Solved in bash 5.0


For background (and understanding (and trying to avoid the downvotes this question seems to attract)) I'll explain the path which got me to this issue (well, the best I can recall two months later).

Assume you are doing some shell tests for a list of Unicode characters:

printf "$(printf '\\U%x ' {33..200})"

and there being some more than 1 million Unicode characters, testing 20.000 of them doesn't seem to be that much.
Also assume that you set the characters as the positional arguments:

set -- $(printf "$(printf '\\U%x ' {33..20000})")

with the intention of passing the characters to each function to process them in different ways. So the functions should have the form test1 "$@" or similar. Now I realize how bad idea this is in bash.

Now, assume that there is the need to time ( an n=1000 ) each solution to find out which is better, under such conditions you will end with an structure similar to:

#!/bin/bash --
TIMEFORMAT='real: %R'  # '%R %U %S'

set -- $(printf "$(printf '\\U%x ' {33..20000})")

test1(){ echo "$1"; } >/dev/null
test2(){ echo "$#"; } >/dev/null
test3(){ :; }

main1(){ time for i in $(seq $n); do test1 "$@"; done
         time for i in $(seq $n); do test2 "$@"; done
         time for i in $(seq $n); do test3 "$@"; done

main1 "$@"

The functions test# are made very very simple just to be presented here.
The originals were progressively trimmed down to find where was the huge delay.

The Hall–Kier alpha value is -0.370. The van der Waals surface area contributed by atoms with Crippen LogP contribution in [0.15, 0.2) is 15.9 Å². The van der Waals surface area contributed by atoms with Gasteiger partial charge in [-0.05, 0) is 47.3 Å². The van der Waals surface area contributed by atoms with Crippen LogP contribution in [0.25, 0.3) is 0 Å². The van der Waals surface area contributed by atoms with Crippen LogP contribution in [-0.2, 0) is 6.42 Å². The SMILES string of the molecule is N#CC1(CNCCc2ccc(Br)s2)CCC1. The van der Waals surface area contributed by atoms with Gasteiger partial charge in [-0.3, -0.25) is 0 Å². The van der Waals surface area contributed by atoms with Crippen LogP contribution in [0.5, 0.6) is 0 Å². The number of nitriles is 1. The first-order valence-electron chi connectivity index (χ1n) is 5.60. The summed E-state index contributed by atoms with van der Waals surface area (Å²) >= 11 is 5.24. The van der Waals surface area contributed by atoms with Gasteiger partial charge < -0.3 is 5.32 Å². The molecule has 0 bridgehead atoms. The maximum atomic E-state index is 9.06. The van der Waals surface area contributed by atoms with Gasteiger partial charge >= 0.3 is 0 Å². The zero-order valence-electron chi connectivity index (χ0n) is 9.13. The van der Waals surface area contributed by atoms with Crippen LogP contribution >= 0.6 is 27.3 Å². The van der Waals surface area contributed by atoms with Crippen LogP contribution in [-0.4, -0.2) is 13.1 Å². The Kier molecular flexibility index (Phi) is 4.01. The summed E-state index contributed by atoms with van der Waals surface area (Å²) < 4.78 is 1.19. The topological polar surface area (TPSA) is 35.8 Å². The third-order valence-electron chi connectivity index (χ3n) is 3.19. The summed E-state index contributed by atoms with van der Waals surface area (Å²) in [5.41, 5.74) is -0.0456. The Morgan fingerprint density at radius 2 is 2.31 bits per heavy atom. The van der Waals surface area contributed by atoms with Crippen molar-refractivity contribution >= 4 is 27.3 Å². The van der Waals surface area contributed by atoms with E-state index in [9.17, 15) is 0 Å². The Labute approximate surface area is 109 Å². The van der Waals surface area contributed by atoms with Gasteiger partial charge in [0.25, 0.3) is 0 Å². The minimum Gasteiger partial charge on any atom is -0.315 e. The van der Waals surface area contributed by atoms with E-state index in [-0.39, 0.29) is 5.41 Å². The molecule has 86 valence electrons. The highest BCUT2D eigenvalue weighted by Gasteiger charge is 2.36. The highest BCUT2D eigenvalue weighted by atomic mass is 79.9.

The script above works, you can run it and waste some seconds doing very little.

In the process of simplifying to find exactly where the delay was (and reducing each test function to almost nothing is the extreme after many trials) I decided to remove the passing of arguments to each test function to find out how much the time improved, only a factor of 6, not much.

To try yourself, remove all the "$@" in function main1 (or make a copy) and test again (or both main1 and the copy main2 (with main2 "$@")) to compare. This is the basic structure down below in the original post (OP).

But I wondered: why is the shell taking that long to "do nothing"?. Yes, only "a couple of seconds", but still, why?.

This made me test in other shells to discover that only bash had this issue.
Try ksh ./script (the same script as above).

This lead to this description: calling a function (test#) without any argument gets delayed by the arguments in the parent (main#). This is the description that follows and was the original post (OP) below.

Original post.

Calling a function (in Bash 4.4.12(1)-release) to do nothing f1(){ :; } is a thousand times slower than : but only if there are arguments defined in the parent calling function, Why?


f1   () { :; }

f2   () {
   echo "                     args = $#";
   printf '1 function no   args yes '; time for ((i=1;i<$n;i++)); do  :   ; done 
   printf '2 function yes  args yes '; time for ((i=1;i<$n;i++)); do  f1  ; done
   set --
   printf '3 function yes  args no  '; time for ((i=1;i<$n;i++)); do  f1  ; done

main1() { set -- $(seq $m)
          f2  ""
          f2 "$@"

n=1000; m=20000; main1

Results of test1:

                     args = 1